Ciliary Hedgehog signaling regulates cell survival to build the facial midline
Craniofacial defects are among the most common phenotypes caused by ciliopathies, yet the developmental and molecular etiology of these defects is poorly understood. We investigated multiple mouse models of human ciliopathies (including Tctn2, Cc2d2a and Tmem231 mutants) and discovered that each displays hypotelorism, a narrowing of the midface. As early in development as the end of gastrulation, Tctn2 mutants displayed reduced activation of the Hedgehog (HH) pathway in the prechordal plate, the head organizer. This prechordal plate defect preceded a reduction of HH pathway activation and Shh expression in the adjacent neurectoderm. Concomitant with the reduction of HH pathway activity, Tctn2 mutants exhibited increased cell death in the neurectoderm and facial ectoderm, culminating in a collapse of the facial midline. Enhancing HH signaling by decreasing the gene dosage of a negative regulator of the pathway, Ptch1, decreased cell death and rescued the midface defect in both Tctn2 and Cc2d2a mutants. These results reveal that ciliary HH signaling mediates communication between the prechordal plate and the neurectoderm to provide cellular survival cues essential for development of the facial midline.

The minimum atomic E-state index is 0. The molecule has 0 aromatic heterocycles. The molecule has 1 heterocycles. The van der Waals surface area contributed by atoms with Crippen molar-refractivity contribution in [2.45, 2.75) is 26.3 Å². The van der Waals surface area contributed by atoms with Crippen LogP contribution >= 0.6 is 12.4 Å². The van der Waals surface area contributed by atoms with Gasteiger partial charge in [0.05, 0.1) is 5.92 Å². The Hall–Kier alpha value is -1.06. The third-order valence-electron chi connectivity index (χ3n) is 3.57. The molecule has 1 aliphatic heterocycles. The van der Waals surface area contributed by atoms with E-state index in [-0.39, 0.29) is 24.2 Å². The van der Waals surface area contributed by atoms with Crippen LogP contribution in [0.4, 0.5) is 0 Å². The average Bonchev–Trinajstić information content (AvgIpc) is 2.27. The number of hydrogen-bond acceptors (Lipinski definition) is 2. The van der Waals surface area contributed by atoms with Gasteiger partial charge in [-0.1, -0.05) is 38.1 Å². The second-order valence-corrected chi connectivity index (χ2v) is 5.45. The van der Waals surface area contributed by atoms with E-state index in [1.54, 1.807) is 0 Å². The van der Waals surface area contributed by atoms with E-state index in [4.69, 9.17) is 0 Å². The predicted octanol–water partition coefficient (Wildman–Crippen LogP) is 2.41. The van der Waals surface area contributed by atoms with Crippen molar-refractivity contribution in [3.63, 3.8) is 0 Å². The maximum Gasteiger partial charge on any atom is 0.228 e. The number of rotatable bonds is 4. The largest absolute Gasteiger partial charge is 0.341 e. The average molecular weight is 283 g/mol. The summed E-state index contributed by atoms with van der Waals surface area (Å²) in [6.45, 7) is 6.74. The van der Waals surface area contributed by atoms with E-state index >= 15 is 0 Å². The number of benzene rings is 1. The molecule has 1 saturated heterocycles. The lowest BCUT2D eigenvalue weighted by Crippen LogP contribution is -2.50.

All data generated or analysed during this study are included in the manuscript and supporting files.
Article and author information
National Institute of Dental and Craniofacial Research (R01DE029454)
- Jeremy F Reiter
National Institute of Arthritis and Musculoskeletal and Skin Diseases (R01AR054396)
- Jeremy F Reiter
National Institute of Dental and Craniofacial Research (F30DE024684)
- Shaun Abrams
The funders had no role in study design, data collection and interpretation, or the decision to submit the work for publication.
Animal experimentation: This study was performed in strict accordance with the recommendations in the Guide for the Care and Use of Laboratory Animals of the National Institutes of Health. All mouse protocols were approved by the Institutional Animal Care and Use Committee (IACUC) of the University of California, San Francisco (protocol AN178683).
- Danelle Devenport, Princeton University, United States
- Preprint posted: March 18, 2021 (view preprint)
- Received: March 19, 2021
- Accepted: October 20, 2021
- Accepted Manuscript published: October 21, 2021 (version 1)
- Version of Record published: November 15, 2021 (version 2)
© 2021, Abrams & Reiter
This article is distributed under the terms of the Creative Commons Attribution License permitting unrestricted use and redistribution provided that the original author and source are credited.
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